I don’t have the same need for wool sweaters in October as I do in February.  There will still be chilly days in October when a fall sweater will be necessary, but there will also be days when cotton t’s and even 3/4 length sweaters are appropriate as well.  My frozen tundra apparel got packed back in the off-season storage and will come out in December or January and be exchanged with the lighter weight sweaters.

Lesson Learned #3: There might not be a wide variety between two seasons of capsule wardrobes.

This is largely dependent on the climate in which you live, and the temperature differences for which you need to account.  My fall and winter capsule wardrobes will look very similar.  I’d guess that over half of the items in my fall wardrobe will be included and winter, and even more so, my spring capsule may very well be a carbon copy of my fall wardrobe because fall and spring temperatures in Minnesota are so similar.

And that’s okay.

When I realized that this was bothering me, I had to remind myself of why I became a capsule-er in the first place; to be intentional about only buying clothing that I love to wear and not accumulating more than I need.

Lesson Learned #4:  Be realistic about what you wear.

I struggled trying to decide what pieces to weed out of my fall capsule because I genuinely loved everything I had.  Then, about two weeks into September, I realized that I was wearing 20% of my wardrobe 80% of the time.

I loved everything hanging in my closet, but a lot of what was in my closet wasn’t realistic for what my day-to-day looked like.  This wasn’t a lesson that was new to me.  I learned it my first go-round, but I had to re-remember it this time.

If I’m honest with myself, I think it’s because I miss the lifestyle that warrants that style of wardrobe and I want to wear some of those pieces more.

I have a few silk blouses that I love.  They look great, and I feel great when I wear them.  But I’m not wearing them on Monday when it’s my day home with the kids and there’s a high likelihood paints and markers will be used.  My lifestyle dictated that I have more cotton long-sleeve t’s and sweatshirts than blouses, but it was hard to admit that.   I didn’t get rid of those items entirely, but I included less of them so that I could include more casual items.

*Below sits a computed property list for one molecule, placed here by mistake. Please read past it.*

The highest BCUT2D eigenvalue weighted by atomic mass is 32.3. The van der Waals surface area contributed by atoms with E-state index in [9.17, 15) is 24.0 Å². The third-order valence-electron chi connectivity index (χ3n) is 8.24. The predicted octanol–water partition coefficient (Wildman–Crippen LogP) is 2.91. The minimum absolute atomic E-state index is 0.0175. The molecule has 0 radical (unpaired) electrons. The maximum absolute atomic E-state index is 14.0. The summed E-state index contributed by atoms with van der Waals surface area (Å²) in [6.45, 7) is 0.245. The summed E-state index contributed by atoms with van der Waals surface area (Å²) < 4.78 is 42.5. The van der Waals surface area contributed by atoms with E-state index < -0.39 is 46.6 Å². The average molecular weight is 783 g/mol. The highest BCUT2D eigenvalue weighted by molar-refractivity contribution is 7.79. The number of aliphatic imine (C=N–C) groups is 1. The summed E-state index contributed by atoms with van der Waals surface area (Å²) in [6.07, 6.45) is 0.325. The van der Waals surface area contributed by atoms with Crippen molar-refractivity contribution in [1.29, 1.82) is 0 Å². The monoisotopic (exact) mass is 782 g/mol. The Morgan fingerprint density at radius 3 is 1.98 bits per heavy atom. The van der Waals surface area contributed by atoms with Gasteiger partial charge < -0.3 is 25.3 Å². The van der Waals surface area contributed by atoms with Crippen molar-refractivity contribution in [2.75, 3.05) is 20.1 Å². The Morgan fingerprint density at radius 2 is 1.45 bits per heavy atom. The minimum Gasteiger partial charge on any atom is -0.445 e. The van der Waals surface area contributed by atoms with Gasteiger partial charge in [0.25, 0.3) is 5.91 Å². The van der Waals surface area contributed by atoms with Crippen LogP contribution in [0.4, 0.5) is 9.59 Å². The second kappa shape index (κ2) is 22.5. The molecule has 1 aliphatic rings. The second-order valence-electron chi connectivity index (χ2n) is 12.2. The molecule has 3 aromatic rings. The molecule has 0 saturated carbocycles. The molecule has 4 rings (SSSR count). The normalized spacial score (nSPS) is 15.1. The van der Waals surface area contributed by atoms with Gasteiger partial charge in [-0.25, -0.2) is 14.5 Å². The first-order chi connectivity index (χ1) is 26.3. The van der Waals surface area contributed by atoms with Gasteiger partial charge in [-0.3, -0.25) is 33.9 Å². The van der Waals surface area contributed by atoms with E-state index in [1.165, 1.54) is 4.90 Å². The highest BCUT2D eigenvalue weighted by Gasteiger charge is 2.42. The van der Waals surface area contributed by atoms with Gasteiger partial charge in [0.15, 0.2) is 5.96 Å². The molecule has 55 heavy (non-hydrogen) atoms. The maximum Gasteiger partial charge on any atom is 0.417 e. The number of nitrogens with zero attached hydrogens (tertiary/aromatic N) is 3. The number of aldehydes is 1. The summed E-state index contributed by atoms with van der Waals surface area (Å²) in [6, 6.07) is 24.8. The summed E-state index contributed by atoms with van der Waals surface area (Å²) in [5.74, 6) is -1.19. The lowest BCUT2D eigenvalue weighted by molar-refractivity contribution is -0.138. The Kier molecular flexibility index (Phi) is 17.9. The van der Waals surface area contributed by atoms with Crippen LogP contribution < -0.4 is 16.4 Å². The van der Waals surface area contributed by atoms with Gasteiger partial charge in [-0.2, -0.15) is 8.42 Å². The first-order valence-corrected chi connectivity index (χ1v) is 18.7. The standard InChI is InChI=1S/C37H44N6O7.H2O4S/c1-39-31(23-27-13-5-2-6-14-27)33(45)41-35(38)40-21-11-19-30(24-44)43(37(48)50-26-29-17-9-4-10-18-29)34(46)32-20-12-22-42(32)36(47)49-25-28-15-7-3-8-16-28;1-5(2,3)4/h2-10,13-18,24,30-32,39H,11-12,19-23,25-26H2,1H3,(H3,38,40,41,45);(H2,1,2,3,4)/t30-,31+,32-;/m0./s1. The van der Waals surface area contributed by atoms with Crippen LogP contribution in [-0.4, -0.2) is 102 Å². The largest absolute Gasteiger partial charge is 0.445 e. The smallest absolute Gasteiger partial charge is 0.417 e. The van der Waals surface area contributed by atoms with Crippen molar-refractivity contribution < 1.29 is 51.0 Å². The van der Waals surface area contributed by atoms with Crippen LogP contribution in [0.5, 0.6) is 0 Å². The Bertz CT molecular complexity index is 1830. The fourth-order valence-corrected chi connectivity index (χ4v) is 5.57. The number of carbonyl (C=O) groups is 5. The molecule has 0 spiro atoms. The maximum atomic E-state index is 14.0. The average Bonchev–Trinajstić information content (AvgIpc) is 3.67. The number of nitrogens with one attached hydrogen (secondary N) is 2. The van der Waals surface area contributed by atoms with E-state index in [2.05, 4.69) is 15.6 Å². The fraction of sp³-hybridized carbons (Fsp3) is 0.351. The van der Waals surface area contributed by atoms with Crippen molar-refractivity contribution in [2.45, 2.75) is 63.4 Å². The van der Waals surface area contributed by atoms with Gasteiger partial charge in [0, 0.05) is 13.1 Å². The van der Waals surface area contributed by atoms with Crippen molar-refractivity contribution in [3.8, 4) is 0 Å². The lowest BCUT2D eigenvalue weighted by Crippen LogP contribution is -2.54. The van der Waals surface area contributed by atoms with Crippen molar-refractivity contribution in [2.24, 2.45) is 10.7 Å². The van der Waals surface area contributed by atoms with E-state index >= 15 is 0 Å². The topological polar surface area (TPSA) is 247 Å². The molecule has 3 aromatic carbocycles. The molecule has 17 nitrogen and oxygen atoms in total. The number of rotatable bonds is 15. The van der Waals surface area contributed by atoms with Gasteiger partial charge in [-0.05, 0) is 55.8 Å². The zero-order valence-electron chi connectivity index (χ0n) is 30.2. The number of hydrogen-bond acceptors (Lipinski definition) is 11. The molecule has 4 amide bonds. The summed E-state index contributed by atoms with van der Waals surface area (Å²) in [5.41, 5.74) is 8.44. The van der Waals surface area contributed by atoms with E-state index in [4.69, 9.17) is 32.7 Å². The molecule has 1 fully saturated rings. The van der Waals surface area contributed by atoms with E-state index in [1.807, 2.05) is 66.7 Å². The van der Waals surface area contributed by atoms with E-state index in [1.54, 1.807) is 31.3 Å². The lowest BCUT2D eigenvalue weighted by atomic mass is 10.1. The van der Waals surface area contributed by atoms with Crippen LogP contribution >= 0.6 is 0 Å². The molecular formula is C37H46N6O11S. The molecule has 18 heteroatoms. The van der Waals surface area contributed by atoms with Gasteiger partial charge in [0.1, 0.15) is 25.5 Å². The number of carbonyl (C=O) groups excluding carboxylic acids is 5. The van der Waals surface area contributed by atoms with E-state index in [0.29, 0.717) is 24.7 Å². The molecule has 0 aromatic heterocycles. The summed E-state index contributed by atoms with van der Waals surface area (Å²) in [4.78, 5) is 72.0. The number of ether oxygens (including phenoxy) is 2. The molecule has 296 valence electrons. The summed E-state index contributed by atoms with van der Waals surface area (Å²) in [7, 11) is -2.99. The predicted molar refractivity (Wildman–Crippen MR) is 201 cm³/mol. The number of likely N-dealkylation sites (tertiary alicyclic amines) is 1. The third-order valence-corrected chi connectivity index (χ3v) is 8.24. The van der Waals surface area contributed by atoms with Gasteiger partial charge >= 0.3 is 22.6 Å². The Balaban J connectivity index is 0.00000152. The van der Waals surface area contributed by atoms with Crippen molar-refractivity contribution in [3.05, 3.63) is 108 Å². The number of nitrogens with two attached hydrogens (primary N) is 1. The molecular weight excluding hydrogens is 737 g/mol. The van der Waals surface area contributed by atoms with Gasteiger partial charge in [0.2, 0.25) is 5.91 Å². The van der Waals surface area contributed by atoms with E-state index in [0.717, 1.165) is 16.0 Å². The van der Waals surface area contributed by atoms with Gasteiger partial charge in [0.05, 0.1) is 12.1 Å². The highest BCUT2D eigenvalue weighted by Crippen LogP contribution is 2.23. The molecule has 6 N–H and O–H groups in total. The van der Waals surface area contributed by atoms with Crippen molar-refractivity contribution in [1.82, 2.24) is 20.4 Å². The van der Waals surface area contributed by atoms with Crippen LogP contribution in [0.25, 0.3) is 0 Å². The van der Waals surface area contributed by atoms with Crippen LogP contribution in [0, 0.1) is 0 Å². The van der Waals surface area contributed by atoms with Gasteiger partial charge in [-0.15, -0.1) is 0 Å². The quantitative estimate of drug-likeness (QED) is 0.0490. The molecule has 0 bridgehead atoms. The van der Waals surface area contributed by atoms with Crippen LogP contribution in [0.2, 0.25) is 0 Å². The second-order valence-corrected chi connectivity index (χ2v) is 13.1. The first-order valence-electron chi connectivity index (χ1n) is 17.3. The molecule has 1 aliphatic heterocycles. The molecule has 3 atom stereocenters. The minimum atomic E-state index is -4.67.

I spend 20% of my days in an office, so approximately 20% of my wardrobe is office-wear.

Lesson Learned #5: Start with shoes, bottoms & layering pieces and go from there:

I found this to be the easiest way to get the ball rolling.  I chose shoes, bottoms and layering pieces and those totaled 25 items.  I had 45 items in my summer capsule and I decided that I could have a few more items in my fall capsule wardrobe (the need for layers in the fall justified this decision for me), but didn’t want to exceed 50 items total.  So, with 25 shoes, bottoms and layering pieces, that meant I could choose 20-25 tops.  That sounded like a lot to me.  Turns out that it was really hard to stay within those parameters.

Again, I didn’t include accessories in my capsule.  This was a non-issue in the summer because I don’t really have summer accessories, but I did consider it for the fall because I own and frequently wear scarves.  I decided not to include scarves because, frankly, there was no way I could include all of the tops and scarves I wanted and still call it a capsule wardrobe.

Maybe that’s cheating, I don’t know.  If you don’t hear from me for a couple weeks, check to make sure that the capsule police haven’t come to arrest me.

Now, after a month of pondering and days of decisions, here is the final product.

My Fall Capsule wardrobe.  A total of 48 pieces.

11 pairs of shoes (23%), 9 bottoms (19%), 5 layering pieces (10%) and 23 tops (48%).

Fall Capsule Wardrobe: Mix t's and 3/4 length shirts with button downs and vests and include lots of layering pieces :: maximizingdaysblog.com

To see photos of daily outfits created from this capsule, follow me on Instagram.

 

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How To Plan a Kid’s Birthday Party – Part 2